Places - Hanover, “The Banks of Newfoundland”
“The Banks of Newfoundland” is the title of at least six different songs. These are not variations on a single tune, but entirely different songs with different airs and lyrics. All share a common theme – the dangers of fishing or sailing off the coast of Newfoundland – but none are very similar. Edith Fowke suggested this abundance of songs existed because the waters off Newfoundland are an interesting and dangerous place. The most popular of these songs was based on an old British song called “Van Dieman’s Land,” and told of the hardships suffered by convicts being transported to the penal colony of modern Tasmania. The version heard here, however, is not as widely collected, though it appears both in Maine and across the ocean in Ballycastle, at the northernmost tip of Ireland.
Though this song was clearly written about life at sea and was sung by sailors, it was also popular (in its many forms) in the woods tradition. Just as songs traveled freely across state and national borders, they also crossed the border of land and sea. In many cases, the words to songs changed, and thus “The Sailors’ Alphabet” became “The Lumberman’s Alphabet.” But in many cases the sea songs remained the same, telling stories of the dangerous ocean, brave sailors, and the women who loved them (and often dressed up like men to be with them). They were alternately comical and harrowing tales, and were certainly filled with themes lumbermen could relate to. The version of “Banks” heard here includes several of these features of traditional sea songs.
You’d ought to bless your happy lots, who live here safe on shore,
Free from the storms and dangers that ‘round poor seamen roar;
Free from both storms and hardships that we poor sailors stand
For fourteen days and fourteen nights on the banks of Newfoundland.
Our vessel she had never crossed o’er the wild dashing sea;
She was well rigged and fitted before she went away;
She was built of green and unseasoned wood, and she could not very well stand
The hurricane that struck her on the banks of Newfoundland.
We fasted for three days and nights, our provisions being out,
And on the morning of the fourth we shoved the lots about.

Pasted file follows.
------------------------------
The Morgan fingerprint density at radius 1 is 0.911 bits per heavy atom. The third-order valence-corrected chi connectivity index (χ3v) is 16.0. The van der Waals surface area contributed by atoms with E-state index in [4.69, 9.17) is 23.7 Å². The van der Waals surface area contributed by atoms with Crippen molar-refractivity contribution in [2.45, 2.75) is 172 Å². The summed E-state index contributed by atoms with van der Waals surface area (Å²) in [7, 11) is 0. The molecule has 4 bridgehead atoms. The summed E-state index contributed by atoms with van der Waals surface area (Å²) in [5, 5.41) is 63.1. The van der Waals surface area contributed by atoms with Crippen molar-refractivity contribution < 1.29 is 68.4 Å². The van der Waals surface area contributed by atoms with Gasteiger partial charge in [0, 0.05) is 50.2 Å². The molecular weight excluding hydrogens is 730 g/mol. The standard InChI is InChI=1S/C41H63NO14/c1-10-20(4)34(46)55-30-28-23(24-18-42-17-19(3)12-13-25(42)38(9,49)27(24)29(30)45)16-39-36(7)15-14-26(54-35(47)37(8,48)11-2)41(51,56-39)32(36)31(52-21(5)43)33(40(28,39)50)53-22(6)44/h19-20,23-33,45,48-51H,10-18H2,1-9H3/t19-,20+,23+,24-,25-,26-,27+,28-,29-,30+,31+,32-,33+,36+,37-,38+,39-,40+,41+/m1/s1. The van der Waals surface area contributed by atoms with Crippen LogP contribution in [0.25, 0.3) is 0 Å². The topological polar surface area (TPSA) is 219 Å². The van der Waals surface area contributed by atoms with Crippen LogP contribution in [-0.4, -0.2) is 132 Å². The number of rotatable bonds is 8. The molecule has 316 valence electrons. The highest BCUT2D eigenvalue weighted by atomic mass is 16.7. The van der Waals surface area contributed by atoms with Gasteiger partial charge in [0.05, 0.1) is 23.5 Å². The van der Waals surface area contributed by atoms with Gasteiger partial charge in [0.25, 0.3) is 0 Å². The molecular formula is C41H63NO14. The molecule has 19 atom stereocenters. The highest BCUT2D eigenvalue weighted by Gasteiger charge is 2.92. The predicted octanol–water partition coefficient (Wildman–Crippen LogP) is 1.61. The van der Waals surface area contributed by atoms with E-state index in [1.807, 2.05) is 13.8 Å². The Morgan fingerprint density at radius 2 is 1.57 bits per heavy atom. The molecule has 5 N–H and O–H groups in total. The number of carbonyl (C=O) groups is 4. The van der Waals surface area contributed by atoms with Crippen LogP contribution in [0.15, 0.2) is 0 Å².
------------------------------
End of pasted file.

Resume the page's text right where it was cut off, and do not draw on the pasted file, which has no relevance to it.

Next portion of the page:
The lot fell on the captain’s son, thinking relief at hand,
We spared him for another day, on the banks of Newfoundland.
Early the next morning, we told him to prepare;
We gave to him an hour to offer up a prayer;
But providence proved kind to us, kept blood from every man,
An English vessel hove in sight on the banks of Newfoundland.
And they took us from the wreck; we were more like ghosts than men,
They fed us and they cooled us and brought us back again;
We were all able seamen bold who did our vessel man,
Our captain lost his feet by a frost on the banks of Newfoundland.
Sources: Eckstorm, Fannie Hardy and Mary Winslow Smyth. Minstrelsy of Maine: Folk-Songs and Ballads of the Woods and the Coast. Boston and New York: Houghton Mifflin Company, 1927, 219-22; Peacock, Kenneth. Songs of the Newfoundland Outports. (3 vols). Ottawa: National Museum of Man, 1965, 105-9, 854-55; Huntington, E. G. Sam Henry’s Songs of the People. Revised, with additions and indexes by Lani Herrmann. Athens: University of Georgia Press, 1990, 112; Fowke, Edith Fulton and Richard Johnston. Folk Songs of Canada. Waterloo, Ontario: Waterloo Music Company, 1954, 36-37; Fowke, Edith Fulton and Richard Johnston. More Folk Songs of Canada. Waterloo, Ontario: Waterloo Music Company, 1967, 58-59; Creighton, Helen. Songs and Ballads from Nova Scotia. New York: Dover Publications, 1966, 221-25; and Creighton, Helen. Maritime Folk Songs. St. John’s, Newfoundland: Breakwater Books, 1979, 140-41.